Recently I purchased a few “Smart” LEDs from a site called LimitlessLED due to positive feedback from a close friend. After all was said and done, I walked away with 3 RGB LED Bulbs, a remote control, and one of their cool WiFi Receiver Bridges. After waiting a few weeks everything showed up and was working fine out of the box, except the WiFi Bridge. Thus started my journey to figure out what in the hell was going on which ended with me converting the adapter to work from a Raspberry Pi.
So after receiving my stuff, I set off to setup the little WiFi receiver. When I first got it, I took it out and set it up with its companion android application which worked great, but once it was paired to my home network the problems started coming. The problem is I live in a somewhat high density area, so there are TON’s of wireless networks in my area, and for some reason this little receiver bridge loves to drop, ignore, or just plain not forward any packets sent to it over my network. I tried different areas, rooms, hell even WiFi channels, but no matter what I did it was impossible to get a consistent link to the unit.
So with that, I decided the hell with it, and tore the sucker apart. Inside of the thing, you won’t find very much:
The mainboard (Ignore the cables, we will get to that later)
The WiFi Bridge
Now normally these are soldered together, but I forgot to take beforehand pictures (sorry!). So, at this point, I started by researching both boards. I was unable to find anything on the mainboard, but I found quite a bit of documentation on the WiFi controller, which is a High-Flying HF-LPT100 unit. With that, I was able to get a pinout for the leads and was able to find UART on pins 5 and 6. So using my new Saleae Logic 8 I decided to hook up to those leads and see if anything was coming across the leads.
So this is where it gets interesting. During boot and normal operation nothing is broadcasted over UART, and it does not seem to accept any input, but as soon as a command is sent to the controller to control my lights, the packet data was displayed in my serial session. So we can conclude from this that the packet data sent to control the LED’s is sent over the UART directly to the mainboard where it is converted and transmitted vi RF to the bulbs!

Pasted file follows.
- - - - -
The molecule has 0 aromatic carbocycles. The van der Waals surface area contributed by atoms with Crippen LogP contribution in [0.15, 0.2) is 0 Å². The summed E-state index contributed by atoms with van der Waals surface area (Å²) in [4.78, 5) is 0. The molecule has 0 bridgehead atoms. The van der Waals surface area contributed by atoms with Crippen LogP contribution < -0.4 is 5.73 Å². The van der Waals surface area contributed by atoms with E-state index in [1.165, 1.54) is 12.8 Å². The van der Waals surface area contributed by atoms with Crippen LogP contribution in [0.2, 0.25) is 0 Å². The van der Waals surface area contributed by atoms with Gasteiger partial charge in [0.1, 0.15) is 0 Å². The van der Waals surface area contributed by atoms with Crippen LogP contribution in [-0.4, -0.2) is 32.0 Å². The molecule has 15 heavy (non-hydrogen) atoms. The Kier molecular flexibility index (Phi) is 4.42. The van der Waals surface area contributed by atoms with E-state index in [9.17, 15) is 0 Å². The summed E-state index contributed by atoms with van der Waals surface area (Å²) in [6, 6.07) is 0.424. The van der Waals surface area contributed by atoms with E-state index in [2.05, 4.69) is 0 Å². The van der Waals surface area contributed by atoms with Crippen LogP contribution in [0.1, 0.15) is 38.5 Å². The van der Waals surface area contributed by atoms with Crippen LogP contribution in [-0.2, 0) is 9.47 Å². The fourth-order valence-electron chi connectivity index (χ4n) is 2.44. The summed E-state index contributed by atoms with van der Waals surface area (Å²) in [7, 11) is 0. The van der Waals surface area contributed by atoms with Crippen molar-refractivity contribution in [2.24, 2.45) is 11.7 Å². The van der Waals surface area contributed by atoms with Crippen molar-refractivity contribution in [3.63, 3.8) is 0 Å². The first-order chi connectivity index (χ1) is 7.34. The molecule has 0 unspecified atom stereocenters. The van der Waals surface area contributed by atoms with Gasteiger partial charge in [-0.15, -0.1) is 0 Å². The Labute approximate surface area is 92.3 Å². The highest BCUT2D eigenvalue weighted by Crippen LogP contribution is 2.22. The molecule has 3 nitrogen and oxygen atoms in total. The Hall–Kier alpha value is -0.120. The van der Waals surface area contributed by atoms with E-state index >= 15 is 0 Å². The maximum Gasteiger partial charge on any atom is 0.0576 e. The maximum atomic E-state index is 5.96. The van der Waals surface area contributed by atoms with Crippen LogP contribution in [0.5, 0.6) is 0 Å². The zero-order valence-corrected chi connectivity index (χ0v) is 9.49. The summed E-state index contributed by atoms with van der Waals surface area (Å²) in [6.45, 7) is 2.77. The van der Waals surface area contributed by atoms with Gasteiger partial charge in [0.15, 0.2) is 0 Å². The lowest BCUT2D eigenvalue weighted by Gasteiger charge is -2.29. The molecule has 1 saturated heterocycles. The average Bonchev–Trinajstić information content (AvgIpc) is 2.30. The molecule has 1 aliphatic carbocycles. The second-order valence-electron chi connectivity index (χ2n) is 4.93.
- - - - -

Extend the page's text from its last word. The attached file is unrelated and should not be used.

So to recap what we know:
- The WiFi bridge is powered by a basic HF-LPT100
- The bridge passes all UDP packets on port 8899 to the UART TX port (9600 baud)
- All UDP packets on port 48899 are used to interface with the HF-LPT100 (WiFi settings, etc)
- The RF radio listens on UART, forwards commands to LEDs
- Everything is powered by 3.3V
Now is where the fun starts. I soldered the WiFi receiver unit off of the mainboard, and hooked up the 3.3V, GND, and RX from the mainboard to a USB TTL device and opened a serial session on the interface. I then took the API Documentation from LimitlessLED, and mapped out the Hex value for “RGBW COLOR LED ALL OFF” to its ASCII character of A. I then turned the LEDs on in my room, sent A over my serial session… and the lights turned off! So from this I was able to confirm once again that the transmitter is directly using the UDP commands sent to the Wi-Fi receiver.
Now that everything was mapped, it was time to map it to the Raspberry Pi pinout. Here is the mapping I went with:
Pi to Transmitter
1 -> 2 (3.3V)
6 -> 1 (GND)
8 -> 6 (TX -> RX)
NOTE: If you do this you need to disable console from your Pi’s bootcmd, as you don’t want a console to be given over UART.
Once that was mapped, I tested again from the Raspberry PI to confirm things still work and as expected they did, but we still have some work to do. How do we go about getting native apps to work? Even better, how do we get it so the API documentation can still be used so all currently developed apps and API’s will run with this?
Well as the transmitter listens and runs off of raw UDP packet data, I coded up a little python listener to do the task! But wait, how about the auto discovery and setup in the iOS and Android apps? Don’t worry, that was taken care of as well! 🙂
Just download the source from my GitHub, change the variables to meet your requirements and hardware, run each script, and away you go!
And in the end, I now have a Raspberry Pi that controls my LED’s without any network issues, and works with Ethernet or WiFi!